UNITED STATES of America, Plaintiff-Appellee, v. ONE BEECHCRAFT KING AIR 300 AIRCRAFT, Defendant-Appellant, Martha Elena Valencia Cardenas, Claimant, Aerotaxi De Valledupar, Ltda, Claimant-Appellant.
The issue presented in this appeal is whether the district court correctly upheld the constitutionality of 19 U.S.C. § 1615 as applied in this case.1 Appellant contends that 19 U.S.C. § 1615 is unconstitutional as applied in this case because the forfeiture of its property based only upon a showing of probable cause denied it due process of law. It argues that a higher burden of proof is required because civil forfeitures constitute punishment for purposes of due process. We disagree.
We agree with the First, Second, Fourth, Seventh, Ninth and Tenth Circuits, which all have explicitly upheld the constitutionality of 19 U.S.C. § 1615. United States v. $94,000.00 in United States Currency, 2 F.3d 778, 783-84 (7th Cir.1993) (“[T]he penalty of civil forfeiture, while sufficiently akin to the criminal law to invoke ․ the strictures of the Eighth Amendment, does not convert a civil forfeiture proceeding into a criminal matter insofar as the allocation of the burden of proof is concerned.”); United States v. 228 Acres of Land and Dwelling, 916 F.2d 808, 814 (2d Cir.1990), cert. denied, 498 U.S. 1091, 111 S.Ct. 972, 112 L.Ed.2d 1058 (1991) (“We find nothing unconstitutional in Congress' allocation of the burdens of proof in forfeiture cases.”); United States v. Santoro, 866 F.2d 1538, 1544 (4th Cir.1989) (“Congress may alter the burden of proof in a civil proceeding as it sees fit, without constitutional implications.”); United States v. $250,000 in United States Currency, 808 F.2d 895, 900 (1st Cir.1987) (“Generally, Congress may alter the traditional allocation of the burden of proof without infringing on the litigant's due process rights unless the statute is criminal in nature”); United States v. One 1970 Pontiac GTO, 529 F.2d 65, 66 (9th Cir.1976) (“[T]he challenged forfeiture statutes are not criminal enough to prevent Congress from imposing the burden of proof on the claimant.”); Bramble v. Richardson, 498 F.2d 968 (10th Cir.1974) (due process does not require transformation of civil forfeiture proceedings into criminal actions for procedural purposes), cert. denied sub nom., Bramble v. Saxbe, 419 U.S. 1069, 95 S.Ct. 656, 42 L.Ed.2d 665 (1974).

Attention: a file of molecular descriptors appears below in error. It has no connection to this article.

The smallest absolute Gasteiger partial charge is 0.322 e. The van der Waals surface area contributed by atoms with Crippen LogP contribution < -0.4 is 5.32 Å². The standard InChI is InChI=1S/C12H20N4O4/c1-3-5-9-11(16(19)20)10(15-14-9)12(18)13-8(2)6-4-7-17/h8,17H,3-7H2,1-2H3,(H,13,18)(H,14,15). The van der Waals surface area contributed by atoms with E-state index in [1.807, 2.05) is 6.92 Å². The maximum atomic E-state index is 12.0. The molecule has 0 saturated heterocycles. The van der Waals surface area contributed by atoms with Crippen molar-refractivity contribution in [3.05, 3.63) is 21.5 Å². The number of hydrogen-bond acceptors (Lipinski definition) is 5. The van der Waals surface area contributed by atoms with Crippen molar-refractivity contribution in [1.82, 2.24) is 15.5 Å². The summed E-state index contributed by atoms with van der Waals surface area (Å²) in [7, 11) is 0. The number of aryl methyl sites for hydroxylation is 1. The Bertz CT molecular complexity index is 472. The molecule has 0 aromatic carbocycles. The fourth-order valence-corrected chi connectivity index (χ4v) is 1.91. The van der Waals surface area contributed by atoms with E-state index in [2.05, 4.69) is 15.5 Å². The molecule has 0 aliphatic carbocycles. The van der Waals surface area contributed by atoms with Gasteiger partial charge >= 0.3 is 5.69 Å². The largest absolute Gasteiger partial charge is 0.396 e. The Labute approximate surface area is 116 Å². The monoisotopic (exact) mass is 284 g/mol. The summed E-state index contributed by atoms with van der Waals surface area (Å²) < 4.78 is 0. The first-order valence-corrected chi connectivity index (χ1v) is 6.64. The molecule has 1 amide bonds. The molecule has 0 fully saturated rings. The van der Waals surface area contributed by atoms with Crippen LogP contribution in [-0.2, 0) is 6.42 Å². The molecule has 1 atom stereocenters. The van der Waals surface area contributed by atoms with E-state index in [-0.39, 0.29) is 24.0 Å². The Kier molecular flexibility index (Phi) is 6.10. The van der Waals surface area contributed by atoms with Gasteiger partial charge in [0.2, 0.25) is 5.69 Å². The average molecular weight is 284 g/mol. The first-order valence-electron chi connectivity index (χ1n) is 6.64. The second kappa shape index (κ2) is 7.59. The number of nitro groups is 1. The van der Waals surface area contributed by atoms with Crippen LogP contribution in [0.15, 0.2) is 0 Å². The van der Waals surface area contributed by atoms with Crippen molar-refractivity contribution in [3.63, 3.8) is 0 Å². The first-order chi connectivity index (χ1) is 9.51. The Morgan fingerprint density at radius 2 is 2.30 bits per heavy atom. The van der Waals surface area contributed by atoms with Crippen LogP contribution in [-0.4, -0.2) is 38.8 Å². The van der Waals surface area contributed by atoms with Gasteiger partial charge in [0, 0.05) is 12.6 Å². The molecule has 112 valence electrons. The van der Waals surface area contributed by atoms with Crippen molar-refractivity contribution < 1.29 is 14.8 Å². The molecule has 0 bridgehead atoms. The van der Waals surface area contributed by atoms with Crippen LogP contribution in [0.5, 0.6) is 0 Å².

Like the foregoing circuits, we view in rem forfeiture as a civil proceeding. See United States v. Real Property and Residence, 921 F.2d 1551, 1556-57 (11th Cir.1991). The Supreme Court's recent decision in United States v. Ursery, 518 U.S. 267 116 S.Ct. 2135, 135 L.Ed.2d 549 (1996), supports our view. Although Ursery did not specifically address Appellant's claim that 19 U.S.C. § 1615's burden of proof violates due process, Ursery made it clear that the Supreme Court continues to view in rem forfeiture proceedings as civil actions rather than criminal punishment. Accordingly, we hold that Congress's decision to allocate the burden of proof to the claimant in civil forfeiture proceedings is not unconstitutional. The judgment of the district court is affirmed.
1. Title 19 U.S.C. § 1615 establishes the burdens of proof for civil forfeiture proceedings.